Early Day Motions (EMDs) usually aren’t up for debate. EMDs are a vehicle for MPs to express concerns about specific issues. Normally, an MP won’t put their name to an EDM unless they truly understand the significance of the subject and are in agreement with it. MPs from any party are able to add their name in support of an EMD.

The initial supporters are Peter Bottomley - Conservative, Austin Mitchell - Labour, and John Hemming- Lib/Dem - representing each of the main British political parties.

Procedurally, EDMs are limited to 250 words and must be read as a single sentence, so the motions tend to read a bit strange.

Reproduced from Senator Stuart Syvret Blog:


“That this House deplores the arrest and detention of Senator Stuart Syvret by the Jersey Police Force for alleged infractions of data protection laws; notes that the Senator was in receipt of information disclosed in the public interest, with which he is attempting to hold the Jersey government to account for a variety of profoundly serious child protection and clinical governance failures; condemns the manner of the Senator's arrest and the subsequent searching of his home by the police without a search warrant; further condemns the fact that substantial quantities of his constituents' private data were taken and copied by the Jersey police; considers this an intimidatory and anti-democratic action which the Senator is virtually powerless to challenge given the politicization of the Jersey judiciary and the propensity of the Jersey legislature to oppress minority members; and calls on the Secretary of State for Justice to fulfill his duties by exercising his constitutional powers to intervene and ensure good governance and the proper administration of justice in Jersey through requiring a separation of powers and the imposition of effective checks and balances in order that survivors of child abuse, and other victims of malfeasance gain the proper protection of justice; and considers that through such actions the UK will return to compliance with its obligations under the European Convention on Human Rights, obligations which are breached by tolerating the situation in Jersey.”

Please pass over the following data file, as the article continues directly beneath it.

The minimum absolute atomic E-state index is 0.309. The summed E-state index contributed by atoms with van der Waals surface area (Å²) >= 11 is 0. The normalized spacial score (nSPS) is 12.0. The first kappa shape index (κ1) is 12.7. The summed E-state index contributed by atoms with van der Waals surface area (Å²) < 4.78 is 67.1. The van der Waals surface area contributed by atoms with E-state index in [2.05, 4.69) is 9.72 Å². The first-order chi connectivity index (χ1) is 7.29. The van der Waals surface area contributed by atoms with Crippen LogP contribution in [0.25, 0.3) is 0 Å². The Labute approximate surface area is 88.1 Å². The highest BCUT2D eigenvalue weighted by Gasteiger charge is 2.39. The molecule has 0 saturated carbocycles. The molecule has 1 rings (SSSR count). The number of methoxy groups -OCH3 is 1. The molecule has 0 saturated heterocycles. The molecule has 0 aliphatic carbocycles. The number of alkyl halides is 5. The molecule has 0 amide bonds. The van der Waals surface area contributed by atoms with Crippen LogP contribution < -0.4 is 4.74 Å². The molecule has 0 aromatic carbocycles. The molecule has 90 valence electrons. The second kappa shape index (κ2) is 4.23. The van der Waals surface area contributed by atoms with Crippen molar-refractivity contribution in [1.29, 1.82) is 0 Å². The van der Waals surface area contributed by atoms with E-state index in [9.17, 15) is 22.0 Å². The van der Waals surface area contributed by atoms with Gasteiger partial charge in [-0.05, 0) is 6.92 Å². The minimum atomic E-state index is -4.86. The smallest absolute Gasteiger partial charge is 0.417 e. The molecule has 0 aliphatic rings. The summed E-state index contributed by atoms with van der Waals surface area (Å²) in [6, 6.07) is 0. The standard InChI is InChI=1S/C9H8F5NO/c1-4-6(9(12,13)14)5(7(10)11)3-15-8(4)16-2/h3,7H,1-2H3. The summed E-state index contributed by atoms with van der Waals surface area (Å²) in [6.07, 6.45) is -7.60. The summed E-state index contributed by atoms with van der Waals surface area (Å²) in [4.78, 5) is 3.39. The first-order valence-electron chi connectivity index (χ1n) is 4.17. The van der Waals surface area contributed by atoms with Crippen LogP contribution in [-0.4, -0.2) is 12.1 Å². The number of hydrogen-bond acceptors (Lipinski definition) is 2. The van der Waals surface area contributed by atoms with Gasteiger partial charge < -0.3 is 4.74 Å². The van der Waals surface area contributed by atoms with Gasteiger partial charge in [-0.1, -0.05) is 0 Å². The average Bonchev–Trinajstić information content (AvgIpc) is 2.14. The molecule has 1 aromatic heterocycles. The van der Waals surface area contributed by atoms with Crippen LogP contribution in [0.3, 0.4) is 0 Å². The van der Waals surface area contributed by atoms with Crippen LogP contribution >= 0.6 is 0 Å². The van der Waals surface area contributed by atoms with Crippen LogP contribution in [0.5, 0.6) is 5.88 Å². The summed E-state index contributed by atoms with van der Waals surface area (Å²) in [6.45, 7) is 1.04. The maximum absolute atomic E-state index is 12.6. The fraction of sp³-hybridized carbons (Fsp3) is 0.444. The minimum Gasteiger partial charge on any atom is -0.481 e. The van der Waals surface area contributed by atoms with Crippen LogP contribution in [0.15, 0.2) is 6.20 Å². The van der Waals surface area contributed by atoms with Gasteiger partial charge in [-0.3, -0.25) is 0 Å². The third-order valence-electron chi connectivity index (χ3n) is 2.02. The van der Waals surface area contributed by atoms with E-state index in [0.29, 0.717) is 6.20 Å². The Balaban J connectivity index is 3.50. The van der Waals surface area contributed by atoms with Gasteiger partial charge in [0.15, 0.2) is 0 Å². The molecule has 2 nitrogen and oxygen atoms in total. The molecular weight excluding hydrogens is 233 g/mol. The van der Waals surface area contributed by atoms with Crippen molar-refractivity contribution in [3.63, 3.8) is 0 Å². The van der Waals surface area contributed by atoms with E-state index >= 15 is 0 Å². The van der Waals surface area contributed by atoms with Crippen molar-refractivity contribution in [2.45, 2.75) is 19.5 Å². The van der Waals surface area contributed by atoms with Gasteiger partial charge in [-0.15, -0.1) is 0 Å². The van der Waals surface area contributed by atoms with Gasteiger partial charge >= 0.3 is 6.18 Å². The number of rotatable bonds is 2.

John Hemming
Peter Bottomley
Austin Mitchell

I applaud the tabling of the EDM.

The British are recognizing the egregious actions against Stuart and the unlawful actions of the Jersey government.